RThe Pygmalion Team Effectiveness model provides us with a frame of reference that would support any Team Coaching Programme, and this is outlined below.  The model concerns itself with what practices would enable a team to be effective in order to achieve success.  However, we recognise that models are merely metaphors or images that provide a point of departure, so the model offered below does so as a tentative 1st step in helping shape a mutual understanding of the client’s intent.

  • “Purpose” is all about the team’s alignment with business vision, mission & objectives and how these support longer strategic priorities.

This means that an effective team is: clear about its ambition and how this plan has been translated into effective delivery; has a shared understanding of context issues (internal and external) that inform and continue to influence such plans; is able to work within the structure that defines both roles as well as work processes; and is always paying attention to key performance drivers and indicators.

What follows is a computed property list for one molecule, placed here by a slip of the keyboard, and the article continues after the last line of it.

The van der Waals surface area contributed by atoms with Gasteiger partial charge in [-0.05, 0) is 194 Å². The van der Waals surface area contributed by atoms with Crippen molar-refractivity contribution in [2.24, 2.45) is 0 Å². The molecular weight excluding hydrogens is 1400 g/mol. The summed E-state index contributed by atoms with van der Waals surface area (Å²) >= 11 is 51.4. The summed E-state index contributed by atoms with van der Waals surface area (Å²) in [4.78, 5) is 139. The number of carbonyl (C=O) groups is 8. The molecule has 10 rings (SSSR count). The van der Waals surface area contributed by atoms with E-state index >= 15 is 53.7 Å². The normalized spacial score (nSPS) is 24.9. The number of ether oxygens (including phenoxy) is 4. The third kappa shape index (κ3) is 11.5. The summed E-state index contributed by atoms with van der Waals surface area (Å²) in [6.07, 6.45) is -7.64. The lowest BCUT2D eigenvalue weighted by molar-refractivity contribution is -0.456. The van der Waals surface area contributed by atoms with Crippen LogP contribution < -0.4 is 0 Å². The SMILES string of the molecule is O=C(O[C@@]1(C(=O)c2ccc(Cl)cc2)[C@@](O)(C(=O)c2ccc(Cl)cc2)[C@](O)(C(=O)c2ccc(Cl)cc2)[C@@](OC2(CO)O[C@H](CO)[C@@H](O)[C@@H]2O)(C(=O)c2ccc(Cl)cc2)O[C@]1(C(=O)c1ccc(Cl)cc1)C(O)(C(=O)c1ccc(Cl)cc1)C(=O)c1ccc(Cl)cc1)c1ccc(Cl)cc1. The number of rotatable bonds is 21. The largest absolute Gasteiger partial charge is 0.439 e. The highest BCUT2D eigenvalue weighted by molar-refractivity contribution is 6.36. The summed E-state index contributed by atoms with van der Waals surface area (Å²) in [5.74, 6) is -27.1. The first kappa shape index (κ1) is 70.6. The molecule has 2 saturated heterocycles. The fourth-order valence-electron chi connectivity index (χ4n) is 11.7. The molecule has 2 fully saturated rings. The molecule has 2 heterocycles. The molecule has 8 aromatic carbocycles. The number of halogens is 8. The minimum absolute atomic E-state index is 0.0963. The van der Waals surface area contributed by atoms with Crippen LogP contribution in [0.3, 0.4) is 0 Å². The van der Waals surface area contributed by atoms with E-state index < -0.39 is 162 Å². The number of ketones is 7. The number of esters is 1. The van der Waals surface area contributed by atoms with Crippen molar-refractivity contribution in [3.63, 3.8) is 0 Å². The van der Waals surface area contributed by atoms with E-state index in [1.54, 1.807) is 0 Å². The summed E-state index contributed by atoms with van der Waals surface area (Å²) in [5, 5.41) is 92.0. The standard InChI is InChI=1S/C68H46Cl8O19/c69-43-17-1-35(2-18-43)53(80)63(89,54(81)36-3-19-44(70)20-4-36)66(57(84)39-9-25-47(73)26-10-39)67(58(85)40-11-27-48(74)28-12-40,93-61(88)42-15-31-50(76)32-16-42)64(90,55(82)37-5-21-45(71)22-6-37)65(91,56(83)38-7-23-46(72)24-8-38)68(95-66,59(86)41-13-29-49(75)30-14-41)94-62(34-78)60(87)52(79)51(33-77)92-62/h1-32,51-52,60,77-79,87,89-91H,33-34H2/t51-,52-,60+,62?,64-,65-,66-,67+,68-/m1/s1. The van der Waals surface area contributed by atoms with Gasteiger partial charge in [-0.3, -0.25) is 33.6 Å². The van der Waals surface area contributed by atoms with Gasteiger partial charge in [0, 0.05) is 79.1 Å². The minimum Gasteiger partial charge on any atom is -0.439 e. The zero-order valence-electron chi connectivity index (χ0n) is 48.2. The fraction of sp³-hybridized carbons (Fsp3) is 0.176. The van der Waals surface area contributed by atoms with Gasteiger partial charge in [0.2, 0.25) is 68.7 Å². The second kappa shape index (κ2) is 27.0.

• “People” is all about assisting the team with realising the value contribution that each team member brings to the team in terms of their unique contribution (that is a combination of skills, experience, personality and networks).

This means that an effective team is able to leverage the diversity of talent and work styles that is in the team; is able to deal with conflict and disagreement as well as celebrate cooperation and achievement; can collaborate and accommodate personal and functional (role) requirements; understands and grows each other abilities as leaders to be effective contributors to the team and the business.

  • “Processes” is all about ensuring that how the team works together has a direct impact on the performance of the team (i.e., you get what you set out to achieve) and the mutual sense of identification and belonging to the team.

This means that an effective team is able to retain focus on what is important; is able to have productive conversations (meetings) relating to operational and strategic issues; has discovered the most efficient way of co-ordinating effort and execution; is flexible in its approach to emerging realities and the changing landscape; and makes the best possible use of resources to get the job done